The Homeland Security Department failed to fully vet some of the Afghan evacuees it brought into the U.S. during last year’s airlift, the department’s inspector general said in a devastating audit, which warned that some people who “posed a risk to national security” were indeed let into the country.
One evacuee, just liberated from prison by the Taliban, was cleared to reach the U.S. Another reached the U.S. and was released, only to have the FBI conclude three months later that the evacuee “posed national security concerns.”
The evacuation was constructed so hastily that the department wrote procedures on the fly, with screening decisions made “on an ad hoc basis,” said the audit, released Tuesday.
“As a result, DHS paroled at least two individuals into the United States who posed a risk to national security and the safety of local communities and may have admitted or paroled more individuals of concern,” the inspector general concluded.
The prisoner was even flagged upon arrival at a U.S. airport. A Customs and Border Protection passport screener spotted “derogatory” information in the system, but a supervisor overruled the officer and paroled the evacuee, the audit found.
Three weeks later, the FBI re-flagged the evacuee. U.S. Immigration and Customs Enforcement picked up and deported the person.
SEE ALSO: Feds can’t say what happened to Afghan evacuees in U.S. who were security risks, not fully vetted
The report contrasts with the Biden administration’s claims of a smooth operation that thoroughly checked evacuees.
The audit found that people who gave “questionable” names or dates of birth were allowed to enter. U.S. officials just assigned a Jan. 1 birthdate for whatever age the evacuees said they were.
Out of roughly 89,000 names, more than 11,000 were listed as having Jan. 1 birthdates. Another 417 had no known first name, and 242 were listed with no known last name.
That meant they couldn’t be properly run against the government’s databases, raising risks that even more dangerous people were admitted among the Afghan evacuees, the inspector general said.
“Based on the cultural differences and questionable data in the biographic fields, it was challenging for DHS to fully screen and vet the evacuees,” the inspector general said.
Homeland Security vehemently disagreed with the findings. It said the report ignored the department’s reliance on other agencies to help with the vetting.
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“CBP was only one part of an interagency screening and vetting process and did, in fact, screen, vet and inspect all Afghan nationals” at the airport, Jim H. Crumpacker, Homeland Security’s liaison to the inspector general, wrote in the department’s response.
He rejected the inspector general’s two recommendations to develop a better contingency plan for such events and to come up with a “recurrent” vetting process to re-check evacuees.
Mr. Crumpacker insisted evacuees already face recurrent vetting.
He said the fact that the former prisoner was later spotted and deported is proof that the system “works as designed.”
In a follow-up statement, DHS spokesman Angelo Fernandez defended the level of checks Afghans faced, ticking off the agencies involved: “the Departments of Defense, Homeland Security, and State; Federal Bureau of Investigation; National Counterterrorism Center; and other Intelligence Community partners.”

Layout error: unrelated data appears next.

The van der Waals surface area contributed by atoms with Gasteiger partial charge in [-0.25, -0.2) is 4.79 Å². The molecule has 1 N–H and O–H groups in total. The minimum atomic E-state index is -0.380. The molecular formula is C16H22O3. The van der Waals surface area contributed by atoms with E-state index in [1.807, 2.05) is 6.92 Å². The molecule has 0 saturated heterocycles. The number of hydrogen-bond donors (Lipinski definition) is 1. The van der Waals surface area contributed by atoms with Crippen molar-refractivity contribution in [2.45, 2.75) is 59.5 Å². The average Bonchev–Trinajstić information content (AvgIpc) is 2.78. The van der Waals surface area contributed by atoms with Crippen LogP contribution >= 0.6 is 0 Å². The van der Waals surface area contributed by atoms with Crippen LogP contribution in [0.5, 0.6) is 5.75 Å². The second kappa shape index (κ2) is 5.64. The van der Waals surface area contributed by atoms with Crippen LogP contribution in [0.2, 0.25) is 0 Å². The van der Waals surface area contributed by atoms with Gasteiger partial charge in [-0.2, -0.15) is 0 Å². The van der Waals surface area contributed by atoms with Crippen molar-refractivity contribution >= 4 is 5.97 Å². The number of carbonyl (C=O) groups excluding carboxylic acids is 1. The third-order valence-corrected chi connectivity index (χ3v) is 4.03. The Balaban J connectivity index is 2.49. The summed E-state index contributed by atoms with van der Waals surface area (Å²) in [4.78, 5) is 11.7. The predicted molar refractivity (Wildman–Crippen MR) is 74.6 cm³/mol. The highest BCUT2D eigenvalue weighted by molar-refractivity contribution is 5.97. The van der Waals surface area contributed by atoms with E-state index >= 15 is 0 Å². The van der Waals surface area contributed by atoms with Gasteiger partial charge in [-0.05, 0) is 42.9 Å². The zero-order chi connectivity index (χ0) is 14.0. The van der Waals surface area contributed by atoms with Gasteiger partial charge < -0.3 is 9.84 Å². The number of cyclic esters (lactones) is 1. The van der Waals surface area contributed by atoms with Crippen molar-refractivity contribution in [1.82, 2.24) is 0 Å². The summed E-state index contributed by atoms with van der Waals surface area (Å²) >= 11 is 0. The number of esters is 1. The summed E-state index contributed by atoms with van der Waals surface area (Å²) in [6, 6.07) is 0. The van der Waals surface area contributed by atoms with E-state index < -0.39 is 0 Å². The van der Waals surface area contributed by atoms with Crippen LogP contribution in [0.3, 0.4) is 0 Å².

“Afghan nationals who did not clear these checks were not permitted to travel to the United States as part of OAW,” he said.
The problem with that, according to congressional investigators, is the checks themselves, which often used bad information from the Afghans and sometimes didn’t scour the right databases.
Sen. Rob Portman of Ohio, top Republican on the Senate Homeland Security Committee, called the report “very concerning” and urged the Biden administration to reverse course and accept the inspector general’s recommendations.
“I support the resettlement of Afghans who stood in battle with us and our allies over the last 20 years but as we approach the 21st anniversary of 9/11, the United States faces an increased threat due to this administration’s catastrophic evacuation of Afghans without rigorous or thorough vetting,” Mr. Portman said.
The airlift brought Afghans out of Kabul and deposited them at “lily pad” sites in third countries, where American officials were supposed to check their identities and fingerprints through government databases.
If those checks didn’t produce any warning signs, the evacuees were given “green status” and cleared to enter the U.S. without any in-person interviews.
Those who were flagged were given “red status” and were supposed to be blocked from boarding planes until they were investigated and cleared to green status.
Once they arrived in the U.S., they went through the same passport inspection as other foreign arrivals.
As of March, at least 35 evacuees without green status boarded flights, the audit said, and roughly 1,300 were cleared for travel even though their fingerprints hadn’t been run through databases.
Customs and Border Protection insisted that the 35 received “green status” upon arrival at a U.S. airport. That was a later point than intended, but the status was issued before they were released.
The audit said some employees blamed the vetting foul-ups on orders to speed Afghans through the process. The administration promised the other host countries that evacuees would not be staying long.
In Germany, where more than 40,000 evacuees were siphoned through the process, the U.S. promised to vet each one in less than 10 days. In Italy, it was 14 days. Qatar, with more than 10,000 evacuees, was more generous with 30 days.